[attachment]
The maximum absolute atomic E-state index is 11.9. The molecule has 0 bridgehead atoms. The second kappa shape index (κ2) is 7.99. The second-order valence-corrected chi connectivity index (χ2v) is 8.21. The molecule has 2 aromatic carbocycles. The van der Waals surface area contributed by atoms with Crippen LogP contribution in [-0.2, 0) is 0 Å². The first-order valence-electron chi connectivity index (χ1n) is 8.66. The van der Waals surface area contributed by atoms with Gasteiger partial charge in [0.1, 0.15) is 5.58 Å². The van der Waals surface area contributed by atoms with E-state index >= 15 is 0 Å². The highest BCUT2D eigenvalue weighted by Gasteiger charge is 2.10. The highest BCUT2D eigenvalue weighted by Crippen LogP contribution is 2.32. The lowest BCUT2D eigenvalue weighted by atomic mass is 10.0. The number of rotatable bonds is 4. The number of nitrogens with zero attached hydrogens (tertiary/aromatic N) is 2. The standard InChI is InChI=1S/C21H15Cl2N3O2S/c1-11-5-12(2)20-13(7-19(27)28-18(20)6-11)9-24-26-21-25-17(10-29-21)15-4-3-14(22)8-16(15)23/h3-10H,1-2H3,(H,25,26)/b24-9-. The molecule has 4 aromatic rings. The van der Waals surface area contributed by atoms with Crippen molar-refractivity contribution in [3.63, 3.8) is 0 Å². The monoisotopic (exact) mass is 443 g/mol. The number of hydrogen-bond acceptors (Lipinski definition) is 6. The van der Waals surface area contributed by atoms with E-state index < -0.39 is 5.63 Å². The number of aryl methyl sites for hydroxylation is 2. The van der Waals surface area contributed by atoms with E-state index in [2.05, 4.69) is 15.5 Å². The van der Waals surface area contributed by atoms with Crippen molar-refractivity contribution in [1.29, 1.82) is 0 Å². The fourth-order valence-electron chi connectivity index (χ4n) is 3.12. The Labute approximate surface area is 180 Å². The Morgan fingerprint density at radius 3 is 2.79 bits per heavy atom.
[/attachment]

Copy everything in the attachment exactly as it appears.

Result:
The maximum absolute atomic E-state index is 11.9. The molecule has 0 bridgehead atoms. The second kappa shape index (κ2) is 7.99. The second-order valence-corrected chi connectivity index (χ2v) is 8.21. The molecule has 2 aromatic carbocycles. The van der Waals surface area contributed by atoms with Crippen LogP contribution in [-0.2, 0) is 0 Å². The first-order valence-electron chi connectivity index (χ1n) is 8.66. The van der Waals surface area contributed by atoms with Gasteiger partial charge in [0.1, 0.15) is 5.58 Å². The van der Waals surface area contributed by atoms with E-state index >= 15 is 0 Å². The highest BCUT2D eigenvalue weighted by Gasteiger charge is 2.10. The highest BCUT2D eigenvalue weighted by Crippen LogP contribution is 2.32. The lowest BCUT2D eigenvalue weighted by atomic mass is 10.0. The number of rotatable bonds is 4. The number of nitrogens with zero attached hydrogens (tertiary/aromatic N) is 2. The standard InChI is InChI=1S/C21H15Cl2N3O2S/c1-11-5-12(2)20-13(7-19(27)28-18(20)6-11)9-24-26-21-25-17(10-29-21)15-4-3-14(22)8-16(15)23/h3-10H,1-2H3,(H,25,26)/b24-9-. The molecule has 4 aromatic rings. The van der Waals surface area contributed by atoms with Crippen molar-refractivity contribution in [3.63, 3.8) is 0 Å². The monoisotopic (exact) mass is 443 g/mol. The number of hydrogen-bond acceptors (Lipinski definition) is 6. The van der Waals surface area contributed by atoms with E-state index < -0.39 is 5.63 Å². The number of aryl methyl sites for hydroxylation is 2. The van der Waals surface area contributed by atoms with E-state index in [2.05, 4.69) is 15.5 Å². The van der Waals surface area contributed by atoms with Crippen molar-refractivity contribution in [1.29, 1.82) is 0 Å². The fourth-order valence-electron chi connectivity index (χ4n) is 3.12. The Labute approximate surface area is 180 Å². The Morgan fingerprint density at radius 3 is 2.79 bits per heavy atom.